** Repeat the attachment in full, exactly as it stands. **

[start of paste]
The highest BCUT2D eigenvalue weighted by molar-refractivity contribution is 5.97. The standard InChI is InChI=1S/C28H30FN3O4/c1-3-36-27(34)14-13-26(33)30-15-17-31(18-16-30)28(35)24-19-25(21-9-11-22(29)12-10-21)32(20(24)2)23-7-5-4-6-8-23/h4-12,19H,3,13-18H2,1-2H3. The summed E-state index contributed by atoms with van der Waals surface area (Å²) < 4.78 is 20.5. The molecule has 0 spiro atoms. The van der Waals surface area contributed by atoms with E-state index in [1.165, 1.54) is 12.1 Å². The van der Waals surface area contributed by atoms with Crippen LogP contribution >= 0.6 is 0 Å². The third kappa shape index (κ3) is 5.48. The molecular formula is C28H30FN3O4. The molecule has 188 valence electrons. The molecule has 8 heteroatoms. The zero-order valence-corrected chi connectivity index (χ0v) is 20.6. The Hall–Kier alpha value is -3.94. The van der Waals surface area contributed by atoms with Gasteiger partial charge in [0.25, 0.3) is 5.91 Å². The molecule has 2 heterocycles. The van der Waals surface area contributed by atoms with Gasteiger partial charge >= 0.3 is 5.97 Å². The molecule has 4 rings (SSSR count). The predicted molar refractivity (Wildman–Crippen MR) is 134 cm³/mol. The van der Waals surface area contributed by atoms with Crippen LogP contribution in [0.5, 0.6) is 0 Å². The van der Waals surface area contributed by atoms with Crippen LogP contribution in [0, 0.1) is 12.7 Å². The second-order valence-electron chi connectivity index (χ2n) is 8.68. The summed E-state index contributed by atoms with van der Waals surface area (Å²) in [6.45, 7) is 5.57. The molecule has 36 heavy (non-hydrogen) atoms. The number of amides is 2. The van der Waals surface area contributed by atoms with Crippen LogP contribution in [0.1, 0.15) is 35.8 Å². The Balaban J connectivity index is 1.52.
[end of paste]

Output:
The highest BCUT2D eigenvalue weighted by molar-refractivity contribution is 5.97. The standard InChI is InChI=1S/C28H30FN3O4/c1-3-36-27(34)14-13-26(33)30-15-17-31(18-16-30)28(35)24-19-25(21-9-11-22(29)12-10-21)32(20(24)2)23-7-5-4-6-8-23/h4-12,19H,3,13-18H2,1-2H3. The summed E-state index contributed by atoms with van der Waals surface area (Å²) < 4.78 is 20.5. The molecule has 0 spiro atoms. The van der Waals surface area contributed by atoms with E-state index in [1.165, 1.54) is 12.1 Å². The van der Waals surface area contributed by atoms with Crippen LogP contribution >= 0.6 is 0 Å². The third kappa shape index (κ3) is 5.48. The molecular formula is C28H30FN3O4. The molecule has 188 valence electrons. The molecule has 8 heteroatoms. The zero-order valence-corrected chi connectivity index (χ0v) is 20.6. The Hall–Kier alpha value is -3.94. The van der Waals surface area contributed by atoms with Gasteiger partial charge in [0.25, 0.3) is 5.91 Å². The molecule has 2 heterocycles. The van der Waals surface area contributed by atoms with Gasteiger partial charge >= 0.3 is 5.97 Å². The molecule has 4 rings (SSSR count). The predicted molar refractivity (Wildman–Crippen MR) is 134 cm³/mol. The van der Waals surface area contributed by atoms with Crippen LogP contribution in [0.5, 0.6) is 0 Å². The van der Waals surface area contributed by atoms with Crippen LogP contribution in [0, 0.1) is 12.7 Å². The second-order valence-electron chi connectivity index (χ2n) is 8.68. The summed E-state index contributed by atoms with van der Waals surface area (Å²) in [6.45, 7) is 5.57. The molecule has 36 heavy (non-hydrogen) atoms. The number of amides is 2. The van der Waals surface area contributed by atoms with Crippen LogP contribution in [0.1, 0.15) is 35.8 Å². The Balaban J connectivity index is 1.52.